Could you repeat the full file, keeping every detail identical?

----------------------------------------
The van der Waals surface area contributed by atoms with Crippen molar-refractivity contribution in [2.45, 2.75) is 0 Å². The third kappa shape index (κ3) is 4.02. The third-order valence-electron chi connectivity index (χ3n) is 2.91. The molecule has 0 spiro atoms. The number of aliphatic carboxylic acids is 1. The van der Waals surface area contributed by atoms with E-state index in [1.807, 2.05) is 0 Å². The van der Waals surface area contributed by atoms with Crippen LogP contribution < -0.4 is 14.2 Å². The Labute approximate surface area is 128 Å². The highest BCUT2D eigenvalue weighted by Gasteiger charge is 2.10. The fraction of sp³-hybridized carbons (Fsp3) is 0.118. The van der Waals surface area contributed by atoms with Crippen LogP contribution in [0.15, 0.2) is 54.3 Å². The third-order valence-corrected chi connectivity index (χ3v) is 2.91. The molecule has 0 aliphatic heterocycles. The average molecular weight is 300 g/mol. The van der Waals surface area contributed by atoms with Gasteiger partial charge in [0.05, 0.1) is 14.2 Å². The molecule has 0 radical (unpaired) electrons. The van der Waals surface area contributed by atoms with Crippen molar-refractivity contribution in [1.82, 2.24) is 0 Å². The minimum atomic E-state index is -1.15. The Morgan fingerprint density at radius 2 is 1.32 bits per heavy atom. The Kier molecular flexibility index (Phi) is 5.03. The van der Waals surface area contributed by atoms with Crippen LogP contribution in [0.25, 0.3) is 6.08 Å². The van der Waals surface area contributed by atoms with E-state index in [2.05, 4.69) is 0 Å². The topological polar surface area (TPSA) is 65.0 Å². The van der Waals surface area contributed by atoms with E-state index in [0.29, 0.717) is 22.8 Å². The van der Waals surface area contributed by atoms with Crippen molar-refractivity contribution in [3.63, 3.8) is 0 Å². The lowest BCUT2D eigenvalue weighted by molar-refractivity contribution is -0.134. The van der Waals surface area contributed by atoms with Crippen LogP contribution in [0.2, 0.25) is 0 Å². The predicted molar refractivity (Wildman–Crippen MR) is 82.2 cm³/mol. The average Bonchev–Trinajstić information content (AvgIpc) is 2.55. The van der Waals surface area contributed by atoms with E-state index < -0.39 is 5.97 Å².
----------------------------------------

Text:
The van der Waals surface area contributed by atoms with Crippen molar-refractivity contribution in [2.45, 2.75) is 0 Å². The third kappa shape index (κ3) is 4.02. The third-order valence-electron chi connectivity index (χ3n) is 2.91. The molecule has 0 spiro atoms. The number of aliphatic carboxylic acids is 1. The van der Waals surface area contributed by atoms with E-state index in [1.807, 2.05) is 0 Å². The van der Waals surface area contributed by atoms with Crippen LogP contribution < -0.4 is 14.2 Å². The Labute approximate surface area is 128 Å². The highest BCUT2D eigenvalue weighted by Gasteiger charge is 2.10. The fraction of sp³-hybridized carbons (Fsp3) is 0.118. The van der Waals surface area contributed by atoms with Crippen LogP contribution in [0.15, 0.2) is 54.3 Å². The third-order valence-corrected chi connectivity index (χ3v) is 2.91. The molecule has 0 aliphatic heterocycles. The average molecular weight is 300 g/mol. The van der Waals surface area contributed by atoms with Gasteiger partial charge in [0.05, 0.1) is 14.2 Å². The molecule has 0 radical (unpaired) electrons. The van der Waals surface area contributed by atoms with Crippen molar-refractivity contribution in [1.82, 2.24) is 0 Å². The minimum atomic E-state index is -1.15. The Morgan fingerprint density at radius 2 is 1.32 bits per heavy atom. The Kier molecular flexibility index (Phi) is 5.03. The van der Waals surface area contributed by atoms with Crippen LogP contribution in [0.25, 0.3) is 6.08 Å². The van der Waals surface area contributed by atoms with E-state index in [2.05, 4.69) is 0 Å². The topological polar surface area (TPSA) is 65.0 Å². The van der Waals surface area contributed by atoms with E-state index in [0.29, 0.717) is 22.8 Å². The van der Waals surface area contributed by atoms with Crippen molar-refractivity contribution in [3.63, 3.8) is 0 Å². The lowest BCUT2D eigenvalue weighted by molar-refractivity contribution is -0.134. The van der Waals surface area contributed by atoms with Crippen LogP contribution in [0.2, 0.25) is 0 Å². The predicted molar refractivity (Wildman–Crippen MR) is 82.2 cm³/mol. The average Bonchev–Trinajstić information content (AvgIpc) is 2.55. The van der Waals surface area contributed by atoms with E-state index < -0.39 is 5.97 Å².